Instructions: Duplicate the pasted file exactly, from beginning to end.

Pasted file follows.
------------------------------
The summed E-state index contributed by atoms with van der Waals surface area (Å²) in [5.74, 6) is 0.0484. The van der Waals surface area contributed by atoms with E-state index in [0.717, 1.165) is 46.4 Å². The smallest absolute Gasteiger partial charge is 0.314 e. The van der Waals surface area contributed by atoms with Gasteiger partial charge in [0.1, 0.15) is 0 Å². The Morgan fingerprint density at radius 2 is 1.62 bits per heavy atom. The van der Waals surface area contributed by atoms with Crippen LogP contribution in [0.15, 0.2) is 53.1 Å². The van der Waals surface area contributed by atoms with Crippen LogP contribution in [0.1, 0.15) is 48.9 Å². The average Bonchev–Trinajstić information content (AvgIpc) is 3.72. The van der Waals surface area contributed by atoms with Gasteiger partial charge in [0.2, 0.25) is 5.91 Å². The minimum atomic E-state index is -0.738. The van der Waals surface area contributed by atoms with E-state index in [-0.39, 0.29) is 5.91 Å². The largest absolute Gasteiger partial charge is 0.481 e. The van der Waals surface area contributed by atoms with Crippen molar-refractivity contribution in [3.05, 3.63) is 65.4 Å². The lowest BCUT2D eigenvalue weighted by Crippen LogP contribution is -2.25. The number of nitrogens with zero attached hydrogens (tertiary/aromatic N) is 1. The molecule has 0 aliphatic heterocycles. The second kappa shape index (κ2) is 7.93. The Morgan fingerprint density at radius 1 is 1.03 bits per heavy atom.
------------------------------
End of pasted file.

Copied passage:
The summed E-state index contributed by atoms with van der Waals surface area (Å²) in [5.74, 6) is 0.0484. The van der Waals surface area contributed by atoms with E-state index in [0.717, 1.165) is 46.4 Å². The smallest absolute Gasteiger partial charge is 0.314 e. The van der Waals surface area contributed by atoms with Gasteiger partial charge in [0.1, 0.15) is 0 Å². The Morgan fingerprint density at radius 2 is 1.62 bits per heavy atom. The van der Waals surface area contributed by atoms with Crippen LogP contribution in [0.15, 0.2) is 53.1 Å². The van der Waals surface area contributed by atoms with Crippen LogP contribution in [0.1, 0.15) is 48.9 Å². The average Bonchev–Trinajstić information content (AvgIpc) is 3.72. The van der Waals surface area contributed by atoms with Gasteiger partial charge in [0.2, 0.25) is 5.91 Å². The minimum atomic E-state index is -0.738. The van der Waals surface area contributed by atoms with E-state index in [-0.39, 0.29) is 5.91 Å². The largest absolute Gasteiger partial charge is 0.481 e. The van der Waals surface area contributed by atoms with Crippen molar-refractivity contribution in [3.05, 3.63) is 65.4 Å². The lowest BCUT2D eigenvalue weighted by Crippen LogP contribution is -2.25. The number of nitrogens with zero attached hydrogens (tertiary/aromatic N) is 1. The molecule has 0 aliphatic heterocycles. The second kappa shape index (κ2) is 7.93. The Morgan fingerprint density at radius 1 is 1.03 bits per heavy atom.